Livestock and Ag Manager, Dakota Glueck, shares his thoughts on a new exciting paper by Randall D. Jackson titled “Grazed perennial grasslands can match current beef production while contributing to climate mitigation and adaptation.”
New research published in Agricultural and Environmental Letters is providing strong support to what Regenerative Agriculture producers have long suspected, that the United States could raise as much beef with grass finishing as we currently raise finishing on grain. The key is to convert lands that are currently tilled and planted in corn and soy back to perennial grasslands. The author writes that this would have a myriad of benefits, providing us with healthier foods, improving water quality, and benefitting wildlife. Getting cattle out of the feedlot and back onto the land, just makes sense. In much of the country the bison was the keystones species, but they shared the land, eating the grass and moving on, allowing other wildlife to flourish in their wake and fertilizing the soils that make agriculture so productive today.
Whether turning this cropland back to grassland will help cool the planet by reducing greenhouse gas emissions depends on how much soil carbon we can expect these new grasslands to capture. In the most pessimistic projection, it’s a wash, giving us healthier food and a healthier environment but no drop in emissions. Other projections pulled from peer reviewed literature show that it would reduce emissions and even make these lands a net carbon sink, pulling carbon out of the atmosphere and putting it to work building healthy soil.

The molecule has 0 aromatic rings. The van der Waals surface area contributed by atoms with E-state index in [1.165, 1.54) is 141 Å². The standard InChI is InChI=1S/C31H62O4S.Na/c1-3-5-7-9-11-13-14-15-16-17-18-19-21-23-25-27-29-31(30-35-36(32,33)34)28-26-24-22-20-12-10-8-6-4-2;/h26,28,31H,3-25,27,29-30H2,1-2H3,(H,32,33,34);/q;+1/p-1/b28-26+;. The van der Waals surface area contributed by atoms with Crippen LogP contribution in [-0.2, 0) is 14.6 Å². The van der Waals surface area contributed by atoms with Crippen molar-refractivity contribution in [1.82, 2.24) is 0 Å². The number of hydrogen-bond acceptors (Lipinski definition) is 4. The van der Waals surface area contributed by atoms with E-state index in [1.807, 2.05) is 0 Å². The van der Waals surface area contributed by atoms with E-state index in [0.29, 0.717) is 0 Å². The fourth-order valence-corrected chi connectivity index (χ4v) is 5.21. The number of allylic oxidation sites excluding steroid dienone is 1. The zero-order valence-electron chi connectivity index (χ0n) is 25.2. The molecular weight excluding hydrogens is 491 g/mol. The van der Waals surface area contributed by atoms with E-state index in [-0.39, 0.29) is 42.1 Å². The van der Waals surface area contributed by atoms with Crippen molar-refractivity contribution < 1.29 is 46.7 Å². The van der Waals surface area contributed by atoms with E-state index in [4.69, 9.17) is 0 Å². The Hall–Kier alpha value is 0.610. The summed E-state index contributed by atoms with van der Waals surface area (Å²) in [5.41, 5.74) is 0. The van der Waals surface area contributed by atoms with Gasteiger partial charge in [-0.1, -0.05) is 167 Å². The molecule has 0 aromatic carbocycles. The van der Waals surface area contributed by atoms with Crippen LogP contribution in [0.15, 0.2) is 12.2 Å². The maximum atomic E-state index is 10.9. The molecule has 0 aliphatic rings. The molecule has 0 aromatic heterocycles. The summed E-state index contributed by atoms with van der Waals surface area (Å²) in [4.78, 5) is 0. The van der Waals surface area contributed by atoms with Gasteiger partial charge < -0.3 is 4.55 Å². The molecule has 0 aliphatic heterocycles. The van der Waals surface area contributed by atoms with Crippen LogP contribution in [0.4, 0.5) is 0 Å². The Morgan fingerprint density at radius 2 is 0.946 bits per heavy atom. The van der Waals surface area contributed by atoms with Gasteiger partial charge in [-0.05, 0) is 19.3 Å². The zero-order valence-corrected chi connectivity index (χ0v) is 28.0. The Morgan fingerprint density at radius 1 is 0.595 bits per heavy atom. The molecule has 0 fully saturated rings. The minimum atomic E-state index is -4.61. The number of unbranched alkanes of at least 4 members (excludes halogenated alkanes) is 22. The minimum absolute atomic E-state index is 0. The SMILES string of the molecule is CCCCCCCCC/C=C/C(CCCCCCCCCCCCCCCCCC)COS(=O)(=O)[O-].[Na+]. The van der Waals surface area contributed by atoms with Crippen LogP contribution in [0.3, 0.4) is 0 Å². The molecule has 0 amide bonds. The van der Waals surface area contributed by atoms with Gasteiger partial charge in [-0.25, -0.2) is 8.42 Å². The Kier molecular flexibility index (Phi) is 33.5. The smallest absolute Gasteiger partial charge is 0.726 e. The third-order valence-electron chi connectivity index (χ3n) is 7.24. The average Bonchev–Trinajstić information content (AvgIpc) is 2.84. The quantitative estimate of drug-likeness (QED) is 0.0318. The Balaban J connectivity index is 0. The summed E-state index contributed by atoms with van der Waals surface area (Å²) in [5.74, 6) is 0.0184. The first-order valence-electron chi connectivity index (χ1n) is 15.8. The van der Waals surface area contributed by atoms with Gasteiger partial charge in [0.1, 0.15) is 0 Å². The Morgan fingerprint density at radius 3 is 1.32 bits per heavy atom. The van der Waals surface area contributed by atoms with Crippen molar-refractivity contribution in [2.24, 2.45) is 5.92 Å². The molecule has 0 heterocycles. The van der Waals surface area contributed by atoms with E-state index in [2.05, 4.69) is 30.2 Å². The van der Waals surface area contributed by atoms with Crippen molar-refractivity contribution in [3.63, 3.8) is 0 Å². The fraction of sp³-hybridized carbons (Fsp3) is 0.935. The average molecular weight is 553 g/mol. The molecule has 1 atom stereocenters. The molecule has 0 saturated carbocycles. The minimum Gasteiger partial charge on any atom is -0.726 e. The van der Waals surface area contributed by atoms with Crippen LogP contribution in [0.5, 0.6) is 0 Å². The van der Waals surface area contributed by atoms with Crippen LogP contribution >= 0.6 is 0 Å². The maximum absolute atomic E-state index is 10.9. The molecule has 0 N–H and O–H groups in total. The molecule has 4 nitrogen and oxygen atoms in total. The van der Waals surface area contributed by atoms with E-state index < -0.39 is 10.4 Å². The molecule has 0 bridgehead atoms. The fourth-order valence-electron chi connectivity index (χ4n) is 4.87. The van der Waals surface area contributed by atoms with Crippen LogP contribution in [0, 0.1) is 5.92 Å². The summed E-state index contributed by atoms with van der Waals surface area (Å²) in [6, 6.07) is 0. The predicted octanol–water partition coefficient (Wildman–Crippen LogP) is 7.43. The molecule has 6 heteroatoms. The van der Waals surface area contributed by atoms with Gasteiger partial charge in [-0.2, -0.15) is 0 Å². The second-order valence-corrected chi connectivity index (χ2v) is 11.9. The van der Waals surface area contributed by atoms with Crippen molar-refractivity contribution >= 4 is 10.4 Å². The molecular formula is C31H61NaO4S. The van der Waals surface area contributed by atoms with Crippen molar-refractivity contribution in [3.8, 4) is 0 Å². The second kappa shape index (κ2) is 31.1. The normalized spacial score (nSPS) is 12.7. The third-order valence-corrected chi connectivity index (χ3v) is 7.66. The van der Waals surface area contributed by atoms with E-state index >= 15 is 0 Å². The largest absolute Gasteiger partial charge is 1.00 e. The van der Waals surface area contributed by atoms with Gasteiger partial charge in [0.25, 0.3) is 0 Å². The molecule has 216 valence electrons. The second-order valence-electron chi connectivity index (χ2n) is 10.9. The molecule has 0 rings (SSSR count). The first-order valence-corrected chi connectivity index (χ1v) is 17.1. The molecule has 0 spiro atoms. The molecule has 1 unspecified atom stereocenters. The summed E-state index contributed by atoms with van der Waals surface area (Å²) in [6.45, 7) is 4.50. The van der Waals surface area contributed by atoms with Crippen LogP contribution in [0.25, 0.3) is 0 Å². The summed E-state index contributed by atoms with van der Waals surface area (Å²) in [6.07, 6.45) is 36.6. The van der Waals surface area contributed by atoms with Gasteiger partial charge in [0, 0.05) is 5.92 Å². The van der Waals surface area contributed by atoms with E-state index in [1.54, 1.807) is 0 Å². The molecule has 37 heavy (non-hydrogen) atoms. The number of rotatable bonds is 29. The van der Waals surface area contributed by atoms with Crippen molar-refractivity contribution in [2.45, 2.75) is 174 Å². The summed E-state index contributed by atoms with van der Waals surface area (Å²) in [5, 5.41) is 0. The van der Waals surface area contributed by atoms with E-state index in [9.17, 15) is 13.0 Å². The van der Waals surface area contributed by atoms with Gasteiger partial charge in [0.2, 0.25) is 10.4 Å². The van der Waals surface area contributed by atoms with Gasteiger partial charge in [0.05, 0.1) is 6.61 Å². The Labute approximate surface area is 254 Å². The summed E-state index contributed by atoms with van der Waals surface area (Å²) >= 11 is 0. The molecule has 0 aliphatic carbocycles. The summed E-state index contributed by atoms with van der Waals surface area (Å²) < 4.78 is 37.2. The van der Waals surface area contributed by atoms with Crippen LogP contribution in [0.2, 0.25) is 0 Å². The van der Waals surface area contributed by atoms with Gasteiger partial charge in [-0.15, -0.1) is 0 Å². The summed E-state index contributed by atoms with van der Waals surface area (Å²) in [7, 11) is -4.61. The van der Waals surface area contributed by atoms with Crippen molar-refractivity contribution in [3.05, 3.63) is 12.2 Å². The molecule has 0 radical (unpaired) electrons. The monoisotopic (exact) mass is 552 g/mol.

For farmers and ranchers practicing regenerative agriculture it’s less of an open question. We know the higher rates of soil carbon capture are possible because we are doing it. Whether you have seen the benefits of this approach first hand or remain skeptical, the author concludes:
“We can meet our current demand for beef in the United States with cattle finished on perennial grasslands …. Doing so will improve our ecosystem health. It does not require displacing food production. It does not require more land to be converted to agriculture. And it will improve our quality of life overall. We must envision an agriculture that provides for our needs now while building the capacity of future generations to do the same.”
This transformation of beef production would revitalize the American farm and ranch. Instead of concentrating each step of the production process geographically (calves born in the South and West, feed grown in the corn belt, and both shipped to the Great Plains for finishing and processing), farmers and ranchers could cut out the economic bottlenecks and keep more profits in their hands and in rural communities.
This transformation will take policy makers, pioneering farmers and ranchers, and consumers. So instead of participating in a meatless Monday, or picking up a plant based burger, consider buying grass fed and finished beef from a producer in your area. When you make that purchase you won’t just be supporting a farmer, but a community, an ecosystem and the planet too.
Read the full study here.